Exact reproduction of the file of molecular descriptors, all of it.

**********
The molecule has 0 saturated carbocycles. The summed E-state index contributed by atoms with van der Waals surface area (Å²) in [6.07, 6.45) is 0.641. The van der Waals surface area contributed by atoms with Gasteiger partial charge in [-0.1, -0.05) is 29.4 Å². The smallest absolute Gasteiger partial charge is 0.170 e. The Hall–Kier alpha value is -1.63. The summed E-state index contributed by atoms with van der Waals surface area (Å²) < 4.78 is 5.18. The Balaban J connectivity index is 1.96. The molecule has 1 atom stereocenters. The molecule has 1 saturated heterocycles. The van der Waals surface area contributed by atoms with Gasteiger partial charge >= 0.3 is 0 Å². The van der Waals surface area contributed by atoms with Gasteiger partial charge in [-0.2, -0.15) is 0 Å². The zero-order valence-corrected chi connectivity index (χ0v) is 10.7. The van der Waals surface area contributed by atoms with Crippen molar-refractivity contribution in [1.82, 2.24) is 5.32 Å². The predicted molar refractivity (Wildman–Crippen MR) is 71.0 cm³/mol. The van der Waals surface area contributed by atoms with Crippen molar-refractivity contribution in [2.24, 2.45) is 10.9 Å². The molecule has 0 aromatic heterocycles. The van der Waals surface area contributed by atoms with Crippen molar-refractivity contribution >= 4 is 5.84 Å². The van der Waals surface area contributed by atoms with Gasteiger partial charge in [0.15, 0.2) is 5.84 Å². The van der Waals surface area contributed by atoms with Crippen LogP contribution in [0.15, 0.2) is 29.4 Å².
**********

The molecule has 0 saturated carbocycles. The summed E-state index contributed by atoms with van der Waals surface area (Å²) in [6.07, 6.45) is 0.641. The van der Waals surface area contributed by atoms with Gasteiger partial charge in [-0.1, -0.05) is 29.4 Å². The smallest absolute Gasteiger partial charge is 0.170 e. The Hall–Kier alpha value is -1.63. The summed E-state index contributed by atoms with van der Waals surface area (Å²) < 4.78 is 5.18. The Balaban J connectivity index is 1.96. The molecule has 1 atom stereocenters. The molecule has 1 saturated heterocycles. The van der Waals surface area contributed by atoms with Gasteiger partial charge >= 0.3 is 0 Å². The van der Waals surface area contributed by atoms with Gasteiger partial charge in [-0.2, -0.15) is 0 Å². The zero-order valence-corrected chi connectivity index (χ0v) is 10.7. The van der Waals surface area contributed by atoms with Crippen molar-refractivity contribution in [1.82, 2.24) is 5.32 Å². The predicted molar refractivity (Wildman–Crippen MR) is 71.0 cm³/mol. The van der Waals surface area contributed by atoms with Crippen molar-refractivity contribution in [2.24, 2.45) is 10.9 Å². The molecule has 0 aromatic heterocycles. The van der Waals surface area contributed by atoms with Crippen molar-refractivity contribution >= 4 is 5.84 Å². The van der Waals surface area contributed by atoms with Gasteiger partial charge in [0.15, 0.2) is 5.84 Å². The van der Waals surface area contributed by atoms with Crippen LogP contribution in [0.15, 0.2) is 29.4 Å².